David worked for the Ministry of Works up until 1958. “In 1958, I was sent out by Colin Smith to the Railway Yard in Avondale, where M B & M Builders Ltd had their offices & joinery shop. To sort out their increased cost claims for materials and labour, like Penny Farthings an hour increased cost, all in accordance with the trade labour awards. The builder didn’t have a clue how to do these claims and Denniston Bishop, (the B in M B & M builders Ltd), was a friend of Colin Smith, so Colin organised for me to help the contractor get his claim prepared correctly. I used to be very good at increased cost claims. My theory was that everything you bring onto the job, labour and material, has an increased cost content built into the price paid at the time it is purchased. The trick is how to get it out. I used to use reverse inflation figures when we did not have a price of a product at time of tender. It is X now and you can apply reverse inflation to determine what X was at tender time. So, everything was wrung out for increased costs. The Ministry of works approved the calculations based on my method.

Monroe-Matic Calculating Machine - as seen here at MOTAT

We did our calculations on a Monroe-Matic Calculating Machine, it had a 10 x 10 button keyboard and superseded ready reckoners. They were electric and you had to programme in your data and they would chunk away with a kerchunk sound. I used to be able to set it up, so it sounded like a train. Just for laughs. The time spent waiting for it to process the data was very entertaining. The first one they bought cost £700, twice my annual salary at the time.

After Mr. Bishop saw what I did with the increased cost calculations, he offered me a job. Colin Smith went Spare about it. Poaching! So, Bishop said to me, I am going to put an advert in the paper. If you would like to answer it, we’ll accept you, and therefore I haven’t poached you, you have gone of your own accord. And I answered it.”

M B & M Builders Ltd was McKinnon (good at public relations), Bishop (a carpenter and leader of the business) and Moore (a milkman and funder of the business), who got together, started a company, and decided to contract with the MOW for housing to start off with. “In the 1960’s they got into a lot of school’s Te Atatu Post Primary School, I think it’s called Rutherford college now. At Mt Roskill Grammar we did an H shaped standard block. We built about 3 of those, including one at Tamaki College. Then we got onto Greenlane Hospital Stage 2. A massive excavation had been done by Green and McCahill and we got onto the job and built a six-story heart block. The company bought its first crane, a Pingon P60. We did the central police station accommodation block, and the gymnasium in Vincent Street as well. Auckland international airport stage 1 and 2 went on for quite a long time.”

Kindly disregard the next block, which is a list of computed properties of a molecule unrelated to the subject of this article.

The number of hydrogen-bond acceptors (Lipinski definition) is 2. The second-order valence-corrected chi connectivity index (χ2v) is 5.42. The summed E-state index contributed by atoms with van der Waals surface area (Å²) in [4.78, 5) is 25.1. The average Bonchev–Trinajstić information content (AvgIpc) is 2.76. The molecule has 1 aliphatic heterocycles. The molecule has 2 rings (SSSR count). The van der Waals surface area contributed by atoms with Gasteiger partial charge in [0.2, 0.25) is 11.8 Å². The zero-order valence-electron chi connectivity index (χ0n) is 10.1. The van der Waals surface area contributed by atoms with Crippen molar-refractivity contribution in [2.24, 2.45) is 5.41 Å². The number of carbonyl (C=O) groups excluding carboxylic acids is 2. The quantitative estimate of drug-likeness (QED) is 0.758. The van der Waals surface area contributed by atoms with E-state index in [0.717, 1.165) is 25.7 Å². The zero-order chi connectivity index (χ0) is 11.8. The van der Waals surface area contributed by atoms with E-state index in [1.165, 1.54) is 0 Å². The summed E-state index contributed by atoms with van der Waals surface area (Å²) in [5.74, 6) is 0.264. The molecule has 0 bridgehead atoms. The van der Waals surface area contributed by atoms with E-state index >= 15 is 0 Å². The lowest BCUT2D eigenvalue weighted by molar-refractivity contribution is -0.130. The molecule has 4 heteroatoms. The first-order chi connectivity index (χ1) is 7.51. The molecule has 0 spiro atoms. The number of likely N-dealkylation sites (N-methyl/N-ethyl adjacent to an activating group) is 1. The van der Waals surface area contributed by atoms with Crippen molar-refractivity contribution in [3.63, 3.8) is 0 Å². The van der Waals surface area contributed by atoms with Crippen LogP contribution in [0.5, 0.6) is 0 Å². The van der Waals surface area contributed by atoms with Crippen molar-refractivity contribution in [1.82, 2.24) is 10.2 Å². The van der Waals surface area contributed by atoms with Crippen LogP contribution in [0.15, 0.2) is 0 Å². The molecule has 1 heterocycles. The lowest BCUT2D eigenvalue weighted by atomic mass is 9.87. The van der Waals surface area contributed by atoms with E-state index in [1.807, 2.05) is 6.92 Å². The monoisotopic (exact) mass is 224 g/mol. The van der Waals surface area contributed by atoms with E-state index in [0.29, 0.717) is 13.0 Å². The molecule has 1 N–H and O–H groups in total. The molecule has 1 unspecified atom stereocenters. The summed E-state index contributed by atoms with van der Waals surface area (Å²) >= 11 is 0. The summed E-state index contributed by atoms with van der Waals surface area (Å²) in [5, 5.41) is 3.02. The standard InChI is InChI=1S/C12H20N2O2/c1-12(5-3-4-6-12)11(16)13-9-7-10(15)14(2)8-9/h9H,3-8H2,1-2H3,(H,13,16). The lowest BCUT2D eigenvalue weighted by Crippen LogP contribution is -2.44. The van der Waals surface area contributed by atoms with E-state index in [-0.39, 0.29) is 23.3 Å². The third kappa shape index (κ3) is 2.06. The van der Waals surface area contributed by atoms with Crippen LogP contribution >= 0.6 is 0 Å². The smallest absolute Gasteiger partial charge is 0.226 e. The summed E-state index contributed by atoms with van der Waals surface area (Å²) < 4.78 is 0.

In the early 1970’s David Buckle, Neville Corbett, (a quantity surveyor also poached from the Ministry of Works), joined in a newly formed company M B & M Construction Limited with McKinnon, Bishop and Moore in 1972, who were not long after bought out and David and Neville ran the new company through the 1970’s into the mid 1980’s.

“Running our own company was quite stressful really. You are always worrying about the money coming in and the money you are paying out. We had quite a good system, we had Mark Verran and Ray Knowles working for us as quantity surveyors.”

M B & M Construction Limited ceased trading in 1985 and then took a year to wind it down. The story goes that Chase were driving the market prices down. Chase also ran each project with a separate company and if the project failed financially, the builders and subcontractors involved would lose out too. So, Neville and David decided it would be too risky to trade on these terms and be sure to make a profit off the backs of their own labour, so they finished up the work they had and shut up shop. But they did not want to lay off their direct employees, so they hired their staff out to other builders and eventually these builders employed the staff directly.